Albatross robot takes flight

Autonomous glider can fly like an albatross, cruise like a sailboat.

An albatross glider, designed by MIT engineers, skims the Charles River. Photo: Gabriel Bousquet
An albatross glider, designed by MIT engineers, skims the Charles River. Photo: Gabriel Bousquet

MIT scientists have developed a robotic glider that can skim along the water’s surface, riding the wind like an albatross while also surfing the waves like a sailboat. It obtains from both nautical and biological plans, can cover a given separation utilizing 33% as much wind as an albatross and voyaging 10 times quicker than a commonplace sailboat.

The main purpose of this glider is to design a system that can remain soft in extreme conditions. It has a weight of around 6 pounds.

Gabriel Bousquet, a former postdoc in MIT’s Department of Aeronautics and Astronautics, who led the design of the robot as part of his graduate thesis. “In particular, it’s very important to understand the Southern Ocean and how it is interacting with climate change. But it’s very hard to get there. We can now use the energy from the environment in an efficient way to do this long-distance travel, with a system that remains small-scale.”

Scientists observed that the physics of albatross flight is fundamentally the same as that of sailboat travel. Both the albatross and the sailboat transfer momentum to continue moving. In any case, on account of the sailboat, that exchange happens not between layers of air, but rather between the air and water.

Bousquet, will present details of the robotic system this week at IEEE’s International Conference on Robotics and Automation, in Brisbane, Australia. His collaborators on the project are Jean-Jacques Slotine, professor of mechanical engineering and information sciences and of brain sciences; and Michael Triantafyllou, the Henry L. and Grace Doherty Professor in Ocean Science and Engineering.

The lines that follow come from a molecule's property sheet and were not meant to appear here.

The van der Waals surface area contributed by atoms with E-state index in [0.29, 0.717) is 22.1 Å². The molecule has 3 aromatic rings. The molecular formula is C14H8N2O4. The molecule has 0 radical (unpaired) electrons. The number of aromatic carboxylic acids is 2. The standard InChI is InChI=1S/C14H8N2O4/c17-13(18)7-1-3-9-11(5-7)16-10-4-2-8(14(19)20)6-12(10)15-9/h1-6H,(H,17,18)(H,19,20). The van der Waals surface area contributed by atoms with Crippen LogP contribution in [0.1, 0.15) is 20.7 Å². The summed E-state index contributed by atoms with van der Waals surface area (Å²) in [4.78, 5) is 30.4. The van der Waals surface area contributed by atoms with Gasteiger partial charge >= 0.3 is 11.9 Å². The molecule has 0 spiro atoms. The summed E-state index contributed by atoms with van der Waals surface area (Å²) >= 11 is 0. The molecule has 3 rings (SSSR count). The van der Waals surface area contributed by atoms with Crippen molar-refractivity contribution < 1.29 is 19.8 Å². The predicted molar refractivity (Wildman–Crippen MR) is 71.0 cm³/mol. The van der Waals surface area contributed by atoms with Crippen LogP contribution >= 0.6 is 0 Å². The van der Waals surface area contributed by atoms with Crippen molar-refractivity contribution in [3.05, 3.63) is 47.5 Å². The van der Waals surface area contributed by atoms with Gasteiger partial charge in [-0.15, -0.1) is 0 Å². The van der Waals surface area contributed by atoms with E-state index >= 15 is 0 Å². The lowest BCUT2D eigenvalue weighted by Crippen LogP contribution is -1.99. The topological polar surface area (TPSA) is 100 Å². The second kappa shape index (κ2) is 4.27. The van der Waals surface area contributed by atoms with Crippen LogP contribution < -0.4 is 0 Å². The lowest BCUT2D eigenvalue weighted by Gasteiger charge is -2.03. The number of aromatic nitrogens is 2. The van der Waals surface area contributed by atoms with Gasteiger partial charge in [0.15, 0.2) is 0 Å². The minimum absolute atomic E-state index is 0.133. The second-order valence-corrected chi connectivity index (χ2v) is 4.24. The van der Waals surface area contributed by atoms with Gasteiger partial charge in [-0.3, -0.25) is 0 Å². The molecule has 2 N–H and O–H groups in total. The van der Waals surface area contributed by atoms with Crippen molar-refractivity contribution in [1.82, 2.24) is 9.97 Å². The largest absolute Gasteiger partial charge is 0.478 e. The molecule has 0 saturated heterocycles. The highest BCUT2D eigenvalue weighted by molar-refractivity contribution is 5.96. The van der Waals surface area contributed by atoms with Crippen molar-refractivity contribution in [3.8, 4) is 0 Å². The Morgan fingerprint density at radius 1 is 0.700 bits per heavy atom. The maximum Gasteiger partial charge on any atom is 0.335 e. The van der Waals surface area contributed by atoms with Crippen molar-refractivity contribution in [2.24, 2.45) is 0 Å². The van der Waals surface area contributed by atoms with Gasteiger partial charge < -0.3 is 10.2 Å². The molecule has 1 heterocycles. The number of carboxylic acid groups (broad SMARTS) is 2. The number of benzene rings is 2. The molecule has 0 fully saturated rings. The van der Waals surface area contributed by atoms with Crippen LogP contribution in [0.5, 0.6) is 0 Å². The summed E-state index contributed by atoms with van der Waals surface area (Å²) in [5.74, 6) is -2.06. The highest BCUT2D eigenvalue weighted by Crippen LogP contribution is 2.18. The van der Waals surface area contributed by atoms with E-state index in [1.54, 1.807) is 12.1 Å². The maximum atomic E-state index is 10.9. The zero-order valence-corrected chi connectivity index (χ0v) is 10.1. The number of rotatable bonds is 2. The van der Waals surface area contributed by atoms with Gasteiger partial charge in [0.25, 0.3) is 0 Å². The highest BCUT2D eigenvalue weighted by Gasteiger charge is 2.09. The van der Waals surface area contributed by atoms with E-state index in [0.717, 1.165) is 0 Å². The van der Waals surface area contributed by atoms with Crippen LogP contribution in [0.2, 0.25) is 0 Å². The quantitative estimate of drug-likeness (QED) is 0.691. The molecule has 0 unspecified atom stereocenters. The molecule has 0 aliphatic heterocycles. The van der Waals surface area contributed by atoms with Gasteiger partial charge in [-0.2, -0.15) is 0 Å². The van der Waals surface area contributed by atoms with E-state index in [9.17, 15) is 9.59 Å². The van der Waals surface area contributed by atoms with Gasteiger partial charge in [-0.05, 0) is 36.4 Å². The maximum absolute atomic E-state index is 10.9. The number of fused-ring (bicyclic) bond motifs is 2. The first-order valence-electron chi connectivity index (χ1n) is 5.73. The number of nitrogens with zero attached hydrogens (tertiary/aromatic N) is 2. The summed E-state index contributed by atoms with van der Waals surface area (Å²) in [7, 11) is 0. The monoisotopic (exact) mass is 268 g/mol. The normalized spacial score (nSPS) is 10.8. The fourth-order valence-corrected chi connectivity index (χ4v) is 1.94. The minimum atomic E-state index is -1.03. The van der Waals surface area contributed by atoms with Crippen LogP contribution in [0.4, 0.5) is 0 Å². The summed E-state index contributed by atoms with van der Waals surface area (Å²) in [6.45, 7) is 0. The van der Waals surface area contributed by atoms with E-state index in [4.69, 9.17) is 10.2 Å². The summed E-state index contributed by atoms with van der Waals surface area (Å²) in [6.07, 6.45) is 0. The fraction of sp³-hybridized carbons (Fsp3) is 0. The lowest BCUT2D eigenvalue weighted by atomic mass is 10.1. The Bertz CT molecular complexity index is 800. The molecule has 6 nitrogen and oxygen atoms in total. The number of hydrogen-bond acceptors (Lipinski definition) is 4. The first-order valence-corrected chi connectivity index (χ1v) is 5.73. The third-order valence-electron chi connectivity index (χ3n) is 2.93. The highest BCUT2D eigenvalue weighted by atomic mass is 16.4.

The albatross does well with the previous, as its wings give normal lift, however it flies between air layers with a generally little distinction in wind speeds. Then, the sailboat exceeds expectations at the last mentioned, going between two mediums of altogether different paces — air versus water — however its body makes a considerable measure of rubbing and keeps it from getting much speed.

Bousquet pondered: What if a vehicle could be intended to perform well in the two measurements, wedding the fast characteristics of both the albatross and the sailboat?

The team drafted a design for such a hybrid vehicle, which ultimately resembled an autonomous glider with a 3-meter wingspan, similar to that of a typical albatross. They added a tall, triangular sail, as well as a slender, wing-like keel. They then performed some mathematical modeling to predict how such a design would travel.

As indicated by their estimations, the wind-powered vehicle would just need a generally calm wind of around 5 bunches to hurdle crosswise over waters at a speed of around 20 bunches, or 23 miles for every hour.

Bousquet said, “We found that in light winds you can travel about three to 10 times faster than a traditional sailboat, and you need about half as much wind as an albatross, to reach 20 knots. It’s very efficient, and you can travel very fast, even if there is not too much wind.”

The group constructed a model of their plan, utilizing a lightweight flyer airframe composed by Mark Drela, teacher of aeronautics and astronautics at MIT. To the base of the glider, they added a keel, alongside different instruments, for example, GPS, inertial estimation sensors, auto-pilot instrumentation, and ultrasound, to track the tallness of the lightweight plane over the water.

The researchers decided to test this “critical maneuver” — the act of transitioning between flying in the air and dipping the keel down to sail in the water. Accomplishing this move doesn’t necessarily require a sail, so Bousquet and his colleagues decided not to include one in order to simplify preliminary experiments.

In the fall of 2016, the team put its design to the test, launching the robot from the MIT Sailing Pavilion out onto the Charles River. As the robot lacked a sail and any mechanism to get it started, the team hung it from a fishing rod attached to a whaler boat. With this setup, the boat towed the robot along the river until it reached about 20 miles per hour, at which point the robot autonomously “took off,” riding the wind on its own.

Once the robot learned to fly autonomously, scientists decided to give a remote control to give the robot a “down” command. Next, they adjusted the direction of the keel and observed that the robot was able to steer away from the boat as expected.

Bousquet said, “We were flying very close to the surface, and there was a very little margin for error — everything had to be in place. So it was very high stress, but very exciting.”

The experiments prove that the team’s conceptual device can travel successfully, powered by the wind and the water. Eventually, he envisions fleets of such vehicles autonomously and efficiently monitoring large expanses of the ocean.